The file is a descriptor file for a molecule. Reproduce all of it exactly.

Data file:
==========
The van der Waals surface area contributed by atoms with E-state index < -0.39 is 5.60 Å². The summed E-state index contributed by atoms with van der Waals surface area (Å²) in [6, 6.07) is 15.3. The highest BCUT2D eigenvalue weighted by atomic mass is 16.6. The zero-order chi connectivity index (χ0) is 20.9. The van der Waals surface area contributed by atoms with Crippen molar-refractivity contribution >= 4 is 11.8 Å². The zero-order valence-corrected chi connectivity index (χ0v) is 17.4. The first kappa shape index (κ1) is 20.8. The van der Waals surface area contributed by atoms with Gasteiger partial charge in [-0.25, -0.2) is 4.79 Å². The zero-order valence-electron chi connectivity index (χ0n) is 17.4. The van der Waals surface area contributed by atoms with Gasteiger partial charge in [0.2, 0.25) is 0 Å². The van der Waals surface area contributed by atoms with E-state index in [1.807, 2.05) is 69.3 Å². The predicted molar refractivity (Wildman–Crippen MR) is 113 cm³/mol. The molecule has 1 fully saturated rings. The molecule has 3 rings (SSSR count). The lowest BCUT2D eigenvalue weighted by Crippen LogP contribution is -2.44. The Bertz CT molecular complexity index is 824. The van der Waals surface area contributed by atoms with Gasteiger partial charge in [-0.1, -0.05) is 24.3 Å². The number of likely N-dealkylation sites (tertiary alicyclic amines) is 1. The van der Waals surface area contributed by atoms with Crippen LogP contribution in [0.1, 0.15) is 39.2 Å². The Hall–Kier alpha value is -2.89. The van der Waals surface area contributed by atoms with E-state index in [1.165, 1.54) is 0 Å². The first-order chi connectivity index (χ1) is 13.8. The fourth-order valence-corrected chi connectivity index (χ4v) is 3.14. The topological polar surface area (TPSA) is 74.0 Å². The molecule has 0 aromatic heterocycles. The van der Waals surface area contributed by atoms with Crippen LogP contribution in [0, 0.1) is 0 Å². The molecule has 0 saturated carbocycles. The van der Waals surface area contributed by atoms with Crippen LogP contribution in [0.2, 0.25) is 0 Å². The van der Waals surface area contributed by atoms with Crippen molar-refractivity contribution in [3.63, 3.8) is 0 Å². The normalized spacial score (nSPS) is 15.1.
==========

The van der Waals surface area contributed by atoms with E-state index < -0.39 is 5.60 Å². The summed E-state index contributed by atoms with van der Waals surface area (Å²) in [6, 6.07) is 15.3. The highest BCUT2D eigenvalue weighted by atomic mass is 16.6. The zero-order chi connectivity index (χ0) is 20.9. The van der Waals surface area contributed by atoms with Crippen molar-refractivity contribution >= 4 is 11.8 Å². The zero-order valence-corrected chi connectivity index (χ0v) is 17.4. The first kappa shape index (κ1) is 20.8. The van der Waals surface area contributed by atoms with Gasteiger partial charge in [-0.25, -0.2) is 4.79 Å². The zero-order valence-electron chi connectivity index (χ0n) is 17.4. The van der Waals surface area contributed by atoms with Gasteiger partial charge in [0.2, 0.25) is 0 Å². The van der Waals surface area contributed by atoms with E-state index in [1.807, 2.05) is 69.3 Å². The predicted molar refractivity (Wildman–Crippen MR) is 113 cm³/mol. The molecule has 1 fully saturated rings. The molecule has 3 rings (SSSR count). The lowest BCUT2D eigenvalue weighted by Crippen LogP contribution is -2.44. The Bertz CT molecular complexity index is 824. The van der Waals surface area contributed by atoms with Gasteiger partial charge in [-0.1, -0.05) is 24.3 Å². The number of likely N-dealkylation sites (tertiary alicyclic amines) is 1. The van der Waals surface area contributed by atoms with Crippen LogP contribution in [0.1, 0.15) is 39.2 Å². The Hall–Kier alpha value is -2.89. The van der Waals surface area contributed by atoms with E-state index in [1.165, 1.54) is 0 Å². The first-order chi connectivity index (χ1) is 13.8. The fourth-order valence-corrected chi connectivity index (χ4v) is 3.14. The topological polar surface area (TPSA) is 74.0 Å². The molecule has 0 aromatic heterocycles. The van der Waals surface area contributed by atoms with Crippen LogP contribution in [0, 0.1) is 0 Å². The molecule has 0 saturated carbocycles. The van der Waals surface area contributed by atoms with Crippen LogP contribution in [0.2, 0.25) is 0 Å². The van der Waals surface area contributed by atoms with Crippen molar-refractivity contribution in [3.63, 3.8) is 0 Å². The normalized spacial score (nSPS) is 15.1.